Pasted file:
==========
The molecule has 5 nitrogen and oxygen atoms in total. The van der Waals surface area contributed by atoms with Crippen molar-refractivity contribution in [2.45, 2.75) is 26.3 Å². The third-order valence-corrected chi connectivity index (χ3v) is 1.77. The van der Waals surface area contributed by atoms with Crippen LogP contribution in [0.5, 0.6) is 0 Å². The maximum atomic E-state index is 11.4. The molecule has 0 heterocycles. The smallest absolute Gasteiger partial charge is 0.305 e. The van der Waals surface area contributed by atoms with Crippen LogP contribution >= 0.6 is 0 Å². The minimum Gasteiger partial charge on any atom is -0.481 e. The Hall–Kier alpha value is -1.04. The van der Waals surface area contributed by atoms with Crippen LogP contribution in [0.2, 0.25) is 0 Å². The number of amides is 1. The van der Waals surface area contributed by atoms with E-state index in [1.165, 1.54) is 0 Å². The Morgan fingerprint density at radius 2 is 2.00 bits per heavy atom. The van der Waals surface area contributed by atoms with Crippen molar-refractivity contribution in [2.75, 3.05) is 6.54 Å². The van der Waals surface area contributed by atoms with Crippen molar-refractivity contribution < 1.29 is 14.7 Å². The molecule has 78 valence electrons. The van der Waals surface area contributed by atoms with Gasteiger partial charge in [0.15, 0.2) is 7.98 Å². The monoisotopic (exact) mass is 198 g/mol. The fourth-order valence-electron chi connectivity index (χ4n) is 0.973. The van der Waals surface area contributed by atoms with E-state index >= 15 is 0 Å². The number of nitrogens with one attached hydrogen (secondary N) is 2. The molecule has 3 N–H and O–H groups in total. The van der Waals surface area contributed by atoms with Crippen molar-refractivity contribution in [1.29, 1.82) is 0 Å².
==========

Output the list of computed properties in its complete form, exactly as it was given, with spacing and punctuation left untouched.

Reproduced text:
The molecule has 5 nitrogen and oxygen atoms in total. The van der Waals surface area contributed by atoms with Crippen molar-refractivity contribution in [2.45, 2.75) is 26.3 Å². The third-order valence-corrected chi connectivity index (χ3v) is 1.77. The van der Waals surface area contributed by atoms with Crippen LogP contribution in [0.5, 0.6) is 0 Å². The maximum atomic E-state index is 11.4. The molecule has 0 heterocycles. The smallest absolute Gasteiger partial charge is 0.305 e. The van der Waals surface area contributed by atoms with Crippen LogP contribution >= 0.6 is 0 Å². The minimum Gasteiger partial charge on any atom is -0.481 e. The Hall–Kier alpha value is -1.04. The van der Waals surface area contributed by atoms with Crippen LogP contribution in [0.2, 0.25) is 0 Å². The number of amides is 1. The van der Waals surface area contributed by atoms with E-state index in [1.165, 1.54) is 0 Å². The Morgan fingerprint density at radius 2 is 2.00 bits per heavy atom. The van der Waals surface area contributed by atoms with Crippen molar-refractivity contribution in [2.75, 3.05) is 6.54 Å². The van der Waals surface area contributed by atoms with Crippen molar-refractivity contribution < 1.29 is 14.7 Å². The molecule has 78 valence electrons. The van der Waals surface area contributed by atoms with Gasteiger partial charge in [0.15, 0.2) is 7.98 Å². The monoisotopic (exact) mass is 198 g/mol. The fourth-order valence-electron chi connectivity index (χ4n) is 0.973. The van der Waals surface area contributed by atoms with E-state index >= 15 is 0 Å². The number of nitrogens with one attached hydrogen (secondary N) is 2. The molecule has 3 N–H and O–H groups in total. The van der Waals surface area contributed by atoms with Crippen molar-refractivity contribution in [1.29, 1.82) is 0 Å².